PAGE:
In a concerning development, Dhaka, the densely populated capital of Bangladesh, awoke to distressing air quality conditions this morning. The air quality in the city was officially classified as ‘unhealthy for sensitive groups,’ raising alarm among residents and environmental experts.
At precisely 8:56 am, the Air Quality Index (AQI) for Dhaka recorded a concerning score of 144. This score catapulted Dhaka to the 12th position on the global list of cities plagued by the worst air quality, as per data compiled by the AQI.
To put this in context, other cities facing severe air quality challenges include Lahore, Pakistan, leading the list with an alarming AQI score of 306, followed by India’s capital, Delhi, at 204, and China’s Chengdu at 180.
In the realm of air quality, the AQI serves as a vital yardstick. When the AQI value for particle pollution falls between 101 and 150, the air quality is considered ‘unhealthy for sensitive groups.’ The scale progresses, with scores of 150-200 deemed ‘unhealthy,’ 201-300 classified as ‘very unhealthy,’ and any reading exceeding 301 is labeled ‘hazardous,’ indicating serious health risks for residents.
The AQI in Bangladesh is determined by evaluating five key criteria pollutants: particulate matter (PM10 and PM2.5), nitrogen dioxide (NO2), carbon monoxide (CO), sulfur dioxide (SO2), and ozone.
Dhaka, grappling with persistent air pollution issues, experiences a cyclical pattern. Air quality tends to deteriorate during the winter months and sees improvement during the monsoon season. However, this latest declaration of ‘unhealthy for sensitive groups’ status is a stark reminder of the ongoing battle the city faces in mitigating air pollution.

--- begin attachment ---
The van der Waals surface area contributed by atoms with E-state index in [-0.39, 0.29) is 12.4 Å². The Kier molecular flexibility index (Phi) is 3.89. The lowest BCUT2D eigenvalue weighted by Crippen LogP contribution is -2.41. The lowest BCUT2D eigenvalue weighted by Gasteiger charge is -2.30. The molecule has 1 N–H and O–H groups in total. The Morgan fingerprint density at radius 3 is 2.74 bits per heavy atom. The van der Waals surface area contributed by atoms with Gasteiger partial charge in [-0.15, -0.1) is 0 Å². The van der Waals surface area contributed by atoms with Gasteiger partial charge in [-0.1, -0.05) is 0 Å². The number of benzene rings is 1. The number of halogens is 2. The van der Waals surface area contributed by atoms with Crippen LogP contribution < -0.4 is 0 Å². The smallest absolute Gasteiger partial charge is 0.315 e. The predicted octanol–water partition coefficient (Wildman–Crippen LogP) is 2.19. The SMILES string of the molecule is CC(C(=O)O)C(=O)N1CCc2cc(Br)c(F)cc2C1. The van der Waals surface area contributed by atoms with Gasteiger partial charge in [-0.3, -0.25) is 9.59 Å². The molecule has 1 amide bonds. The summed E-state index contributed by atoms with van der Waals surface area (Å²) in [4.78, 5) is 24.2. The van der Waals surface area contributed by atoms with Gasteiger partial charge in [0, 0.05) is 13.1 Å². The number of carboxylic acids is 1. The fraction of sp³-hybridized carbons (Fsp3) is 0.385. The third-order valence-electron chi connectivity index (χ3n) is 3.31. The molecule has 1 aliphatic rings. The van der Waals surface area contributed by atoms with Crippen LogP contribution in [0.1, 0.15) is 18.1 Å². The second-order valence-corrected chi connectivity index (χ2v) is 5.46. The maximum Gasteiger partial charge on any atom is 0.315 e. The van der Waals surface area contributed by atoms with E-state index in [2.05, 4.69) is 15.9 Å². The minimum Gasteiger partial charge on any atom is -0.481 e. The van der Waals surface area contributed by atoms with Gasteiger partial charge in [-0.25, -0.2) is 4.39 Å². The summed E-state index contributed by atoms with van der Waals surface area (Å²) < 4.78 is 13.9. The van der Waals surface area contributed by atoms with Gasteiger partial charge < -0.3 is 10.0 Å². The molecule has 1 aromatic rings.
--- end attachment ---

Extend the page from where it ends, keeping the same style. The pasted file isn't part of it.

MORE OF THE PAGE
Air pollution, a global public health concern, consistently ranks among the top risk factors for death and disability worldwide. According to the World Health Organization (WHO), an estimated seven million people succumb to the dire consequences of air pollution each year. These fatalities are primarily attributed to increased mortality rates from stroke, heart disease, chronic obstructive pulmonary disease, lung cancer, and acute respiratory infections.
The declaration of ‘unhealthy for sensitive groups’ in Dhaka serves as a sobering call to action for local authorities and citizens alike. Urgent steps are necessary to address this pressing issue, improve air quality, and protect the health and well-being of Dhaka’s residents.